I don't remember achieving any great success as a bowler on the occasion, though that was my area of specialisation. Rangan, however, assures me that I bagged six of the best. I think I got one or two wickets at the most — and if that was hardly sensational, I didn't disgrace myself either.

That was my first encounter in a match situation with one of the most popular characters of the Club, the late Phil 'Clubby' Clubwala. Clubby was the sort of person you had to see to believe. His close-cropped hair, soupstrainer moustache and ruddy complexion gave him a distinct, military bearing even if his bow-legged walk and easy affability did not. His essential good nature, sense of humour and gregariousness made him popular in more than one sport at the Club, but, here, I shall try to paint a picture only of the extraor­dinary devotion with which he pursued cricket. Clubby practised with the singlemindedness of a Bradman. He would be the first person to arrive at the BS Nets on the north side of the ground and get his quota of bat­ting on the coir mat wicket there. Playing and missing countless times, he would frustrate the poor bowlers who, being the optimists most of us are, lived in hope — hope that one day they would find that elusive edge or that, when they did, the snick would go to hand. Then he would send down some elaborately delivered off-breaks which, more often than not, went straight as an arrow. Clubby wouldn't be satisfied with all the huffing and puffing that went into all this hectic activ­ity. He would troop off to the Madras CC net and get a solid 45 minutes of batting on turf, engaging the markers and ballboys and some unsuspecting college crick­eter he whisked away from the BS Nets.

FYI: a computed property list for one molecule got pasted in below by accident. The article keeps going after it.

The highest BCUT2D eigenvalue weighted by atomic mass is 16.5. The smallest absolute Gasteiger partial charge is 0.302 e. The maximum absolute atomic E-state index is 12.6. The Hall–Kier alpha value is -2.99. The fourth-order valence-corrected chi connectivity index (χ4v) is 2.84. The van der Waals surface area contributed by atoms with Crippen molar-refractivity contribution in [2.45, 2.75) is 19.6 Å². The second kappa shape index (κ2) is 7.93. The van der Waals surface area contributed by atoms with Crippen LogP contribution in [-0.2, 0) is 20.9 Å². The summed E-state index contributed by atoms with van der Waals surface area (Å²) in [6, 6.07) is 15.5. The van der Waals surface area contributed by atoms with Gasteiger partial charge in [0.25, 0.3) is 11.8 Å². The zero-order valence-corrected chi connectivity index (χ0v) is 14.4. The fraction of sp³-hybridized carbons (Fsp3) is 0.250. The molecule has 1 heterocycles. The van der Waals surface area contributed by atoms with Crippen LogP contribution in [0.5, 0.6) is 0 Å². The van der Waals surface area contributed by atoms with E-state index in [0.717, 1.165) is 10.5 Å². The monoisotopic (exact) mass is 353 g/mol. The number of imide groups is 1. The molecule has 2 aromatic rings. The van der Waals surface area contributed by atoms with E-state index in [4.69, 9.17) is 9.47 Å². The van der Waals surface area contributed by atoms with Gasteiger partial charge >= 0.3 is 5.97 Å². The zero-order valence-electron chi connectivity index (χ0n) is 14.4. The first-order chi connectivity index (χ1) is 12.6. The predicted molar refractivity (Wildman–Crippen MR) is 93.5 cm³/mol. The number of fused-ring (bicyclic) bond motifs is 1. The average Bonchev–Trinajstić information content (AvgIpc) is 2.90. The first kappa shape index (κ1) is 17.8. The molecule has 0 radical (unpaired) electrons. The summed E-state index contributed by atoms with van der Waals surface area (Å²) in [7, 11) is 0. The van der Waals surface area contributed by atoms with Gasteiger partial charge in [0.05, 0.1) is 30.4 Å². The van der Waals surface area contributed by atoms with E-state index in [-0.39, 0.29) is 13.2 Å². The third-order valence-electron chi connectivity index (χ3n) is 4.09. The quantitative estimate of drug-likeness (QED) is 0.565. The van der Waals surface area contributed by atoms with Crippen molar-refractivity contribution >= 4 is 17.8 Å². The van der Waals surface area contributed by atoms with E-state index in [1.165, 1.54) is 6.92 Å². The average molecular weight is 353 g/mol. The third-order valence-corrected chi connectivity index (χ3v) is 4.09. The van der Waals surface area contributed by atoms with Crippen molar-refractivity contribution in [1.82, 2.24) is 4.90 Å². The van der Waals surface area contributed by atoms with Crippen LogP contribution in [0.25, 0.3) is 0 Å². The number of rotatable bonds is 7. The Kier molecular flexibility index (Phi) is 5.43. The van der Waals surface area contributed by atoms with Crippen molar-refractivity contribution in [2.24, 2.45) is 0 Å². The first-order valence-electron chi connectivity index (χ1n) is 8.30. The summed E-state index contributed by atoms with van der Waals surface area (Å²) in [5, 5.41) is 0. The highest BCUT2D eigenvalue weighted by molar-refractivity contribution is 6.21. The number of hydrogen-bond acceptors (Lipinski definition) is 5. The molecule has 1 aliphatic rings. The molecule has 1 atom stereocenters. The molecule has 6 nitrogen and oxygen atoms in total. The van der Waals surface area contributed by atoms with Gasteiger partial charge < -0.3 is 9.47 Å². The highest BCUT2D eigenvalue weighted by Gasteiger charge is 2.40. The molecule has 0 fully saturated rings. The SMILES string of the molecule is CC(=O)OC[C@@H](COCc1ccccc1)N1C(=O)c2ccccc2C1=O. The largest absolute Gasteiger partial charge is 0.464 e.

For all the practice he did, Clubby was a strokeless wonder in matches, once remaining 37 n.o. in a full day's batting. His bowling had more sting than did his batting and everyone admired his wholehearted effort and cheerful demeanour, regardless of success or fail­ure.

From 1981 to 1990, I played regularly against the Madras CC in the TNCA League and, while the oldtimers of the Club fought gamely on, the inroads made by corporate teams could not be resisted for long. And the Club eventually got relegated to the Second Division.